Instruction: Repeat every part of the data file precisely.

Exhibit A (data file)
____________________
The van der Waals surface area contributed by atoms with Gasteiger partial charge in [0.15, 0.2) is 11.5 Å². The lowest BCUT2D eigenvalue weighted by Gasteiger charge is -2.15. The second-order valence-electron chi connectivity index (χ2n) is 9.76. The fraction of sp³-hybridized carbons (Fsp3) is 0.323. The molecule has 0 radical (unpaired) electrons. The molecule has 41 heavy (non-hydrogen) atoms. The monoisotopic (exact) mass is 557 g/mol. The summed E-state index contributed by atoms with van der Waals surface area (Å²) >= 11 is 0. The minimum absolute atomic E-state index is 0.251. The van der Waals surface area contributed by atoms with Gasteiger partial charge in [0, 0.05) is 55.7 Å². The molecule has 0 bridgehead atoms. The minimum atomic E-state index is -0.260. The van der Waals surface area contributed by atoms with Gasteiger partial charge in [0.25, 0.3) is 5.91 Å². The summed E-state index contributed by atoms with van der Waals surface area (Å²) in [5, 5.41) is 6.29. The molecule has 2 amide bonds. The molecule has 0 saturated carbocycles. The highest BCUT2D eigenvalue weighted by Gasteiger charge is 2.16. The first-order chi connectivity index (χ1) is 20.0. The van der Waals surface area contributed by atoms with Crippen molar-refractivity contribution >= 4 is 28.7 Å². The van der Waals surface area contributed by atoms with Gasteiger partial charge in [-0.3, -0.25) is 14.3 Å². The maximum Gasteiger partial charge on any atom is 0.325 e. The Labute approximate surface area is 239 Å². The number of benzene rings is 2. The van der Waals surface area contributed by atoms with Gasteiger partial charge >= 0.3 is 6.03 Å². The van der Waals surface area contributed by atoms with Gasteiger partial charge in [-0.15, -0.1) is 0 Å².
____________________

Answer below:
The van der Waals surface area contributed by atoms with Gasteiger partial charge in [0.15, 0.2) is 11.5 Å². The lowest BCUT2D eigenvalue weighted by Gasteiger charge is -2.15. The second-order valence-electron chi connectivity index (χ2n) is 9.76. The fraction of sp³-hybridized carbons (Fsp3) is 0.323. The molecule has 0 radical (unpaired) electrons. The molecule has 41 heavy (non-hydrogen) atoms. The monoisotopic (exact) mass is 557 g/mol. The summed E-state index contributed by atoms with van der Waals surface area (Å²) >= 11 is 0. The minimum absolute atomic E-state index is 0.251. The van der Waals surface area contributed by atoms with Gasteiger partial charge in [0, 0.05) is 55.7 Å². The molecule has 0 bridgehead atoms. The minimum atomic E-state index is -0.260. The van der Waals surface area contributed by atoms with Gasteiger partial charge in [0.25, 0.3) is 5.91 Å². The summed E-state index contributed by atoms with van der Waals surface area (Å²) in [5, 5.41) is 6.29. The molecule has 2 amide bonds. The molecule has 0 saturated carbocycles. The highest BCUT2D eigenvalue weighted by Gasteiger charge is 2.16. The first-order chi connectivity index (χ1) is 20.0. The van der Waals surface area contributed by atoms with Crippen molar-refractivity contribution >= 4 is 28.7 Å². The van der Waals surface area contributed by atoms with Gasteiger partial charge in [-0.3, -0.25) is 14.3 Å². The maximum Gasteiger partial charge on any atom is 0.325 e. The Labute approximate surface area is 239 Å². The number of benzene rings is 2. The van der Waals surface area contributed by atoms with Gasteiger partial charge >= 0.3 is 6.03 Å². The van der Waals surface area contributed by atoms with Gasteiger partial charge in [-0.15, -0.1) is 0 Å².